Email marketing is a very lucrative channel and a powerful tool to deliver sales to your business; any technical or strategic setback you run into pinches money from the bottom line.

Bounced emails are frustrating. When your emails don’t reach a portion of your audience, even the best marketing companies have campaigns that flop. A high bounce rate email can cripple your email deliverability, and that’s why you have to monitor and proactively manage your email bounces closely.

What is an Email Bounce Rate?

In email marketing, an email bounces back when the subscriber’s email server rejects an email from your server.

Bounce rate measures the percentage of recipients from your marketing campaign who did not receive your email. We classify email bounce rate into two: hard and soft email bounce rates.

Soft bounces are due to temporary server issues. The email is delivered but bounces back before reaching the recipient’s inbox. The reasons include;

  • The email message is too big for the recipient’s inbox
  • Your subscriber’s mailbox is full (subscriber has reached their email quota)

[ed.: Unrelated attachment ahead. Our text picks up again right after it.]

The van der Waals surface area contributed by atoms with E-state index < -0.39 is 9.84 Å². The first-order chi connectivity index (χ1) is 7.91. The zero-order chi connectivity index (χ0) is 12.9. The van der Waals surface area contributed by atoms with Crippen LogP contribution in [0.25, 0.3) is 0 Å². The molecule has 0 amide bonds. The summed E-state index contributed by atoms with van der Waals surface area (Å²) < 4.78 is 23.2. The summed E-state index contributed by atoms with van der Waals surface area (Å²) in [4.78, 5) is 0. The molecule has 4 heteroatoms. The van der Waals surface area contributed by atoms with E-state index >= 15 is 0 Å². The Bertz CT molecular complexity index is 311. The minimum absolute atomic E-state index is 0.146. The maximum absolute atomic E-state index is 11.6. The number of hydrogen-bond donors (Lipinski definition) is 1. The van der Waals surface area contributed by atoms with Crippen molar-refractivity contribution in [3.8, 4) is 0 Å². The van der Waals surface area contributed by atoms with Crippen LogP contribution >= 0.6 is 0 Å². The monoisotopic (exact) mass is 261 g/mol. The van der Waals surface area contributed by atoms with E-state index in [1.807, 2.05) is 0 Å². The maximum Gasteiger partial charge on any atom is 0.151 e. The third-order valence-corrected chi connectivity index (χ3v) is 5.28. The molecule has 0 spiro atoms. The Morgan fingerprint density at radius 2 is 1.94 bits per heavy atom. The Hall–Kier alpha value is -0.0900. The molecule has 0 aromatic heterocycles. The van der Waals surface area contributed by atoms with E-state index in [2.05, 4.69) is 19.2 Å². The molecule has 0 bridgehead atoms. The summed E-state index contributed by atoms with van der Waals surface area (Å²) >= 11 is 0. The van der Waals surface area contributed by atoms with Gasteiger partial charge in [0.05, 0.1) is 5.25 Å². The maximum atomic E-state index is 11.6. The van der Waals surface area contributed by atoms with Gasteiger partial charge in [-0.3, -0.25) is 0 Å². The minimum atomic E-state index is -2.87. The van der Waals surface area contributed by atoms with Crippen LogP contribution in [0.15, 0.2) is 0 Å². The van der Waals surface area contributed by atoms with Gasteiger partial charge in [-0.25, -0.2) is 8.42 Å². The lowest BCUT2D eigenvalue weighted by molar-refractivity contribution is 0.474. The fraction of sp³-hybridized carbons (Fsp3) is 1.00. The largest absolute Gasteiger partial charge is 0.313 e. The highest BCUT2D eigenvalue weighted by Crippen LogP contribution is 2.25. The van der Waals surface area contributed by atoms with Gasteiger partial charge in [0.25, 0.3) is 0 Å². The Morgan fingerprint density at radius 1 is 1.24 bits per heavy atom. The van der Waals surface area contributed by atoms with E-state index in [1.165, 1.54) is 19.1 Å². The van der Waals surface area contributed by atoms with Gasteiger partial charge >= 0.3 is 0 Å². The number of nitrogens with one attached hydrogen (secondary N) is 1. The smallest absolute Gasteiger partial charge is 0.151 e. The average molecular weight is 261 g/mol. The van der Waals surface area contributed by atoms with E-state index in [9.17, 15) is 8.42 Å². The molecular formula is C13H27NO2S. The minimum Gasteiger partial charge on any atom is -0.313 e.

• Your recipient’s email server is down
  • The recipient’s settings do not support an email from the sender
  • The recipient’s email recognizes suspicious or spammy content

A soft bounce can become a hard bounce when an email bounces back a couple of times with no opens or clicks recorded during that span.

With hard bounces, the email will never be delivered and returns to the server due to several permanent reasons:

  • Your subscriber’s mailbox is no longer active
  • The email address doesn’t exist or is invalid
  • The domain name doesn’t exist

How do you calculate email bounce rate?

To determine the bounce rate, divide the total number of hard bounces by the total number of emails sent.

Bounce rate is the number of undelivered emails returned expressed as a percentage of the total emails sent. With the email bounce rate formula you;

  • Divide the total number of undelivered emails by the total number of emails sent. The result is the total number of bounces per email.
  • Multiply your bounce per email rate by 100 to get your bounce rate as a percentage.

What is the average bounce rate for email marketing?

Average bounce rate for email campaigns is a direct correlation of the quality of subscribers in your email list.

MailChimp’s Email Marketing Benchmarks (updated March 2018), indicates that a typical email bounce rate benchmark should be 2%. But the email bounce rate industry standard is capped between 2-15% depending on the industry.

Does bounce rate contribute to email deliverability?

If your email bounce rate is higher than the benchmark, you should analyze your email marketing campaigns to ensure your subscribers receive your emails or else you could get a lower sender score and risk your account getting suspended by mail exchanger (MX) servers.

A low bounce rate reflects a high-quality list of engaged subscribers. But a high bounce rate is interpreted as problems with your email list management and possible acquisition methods.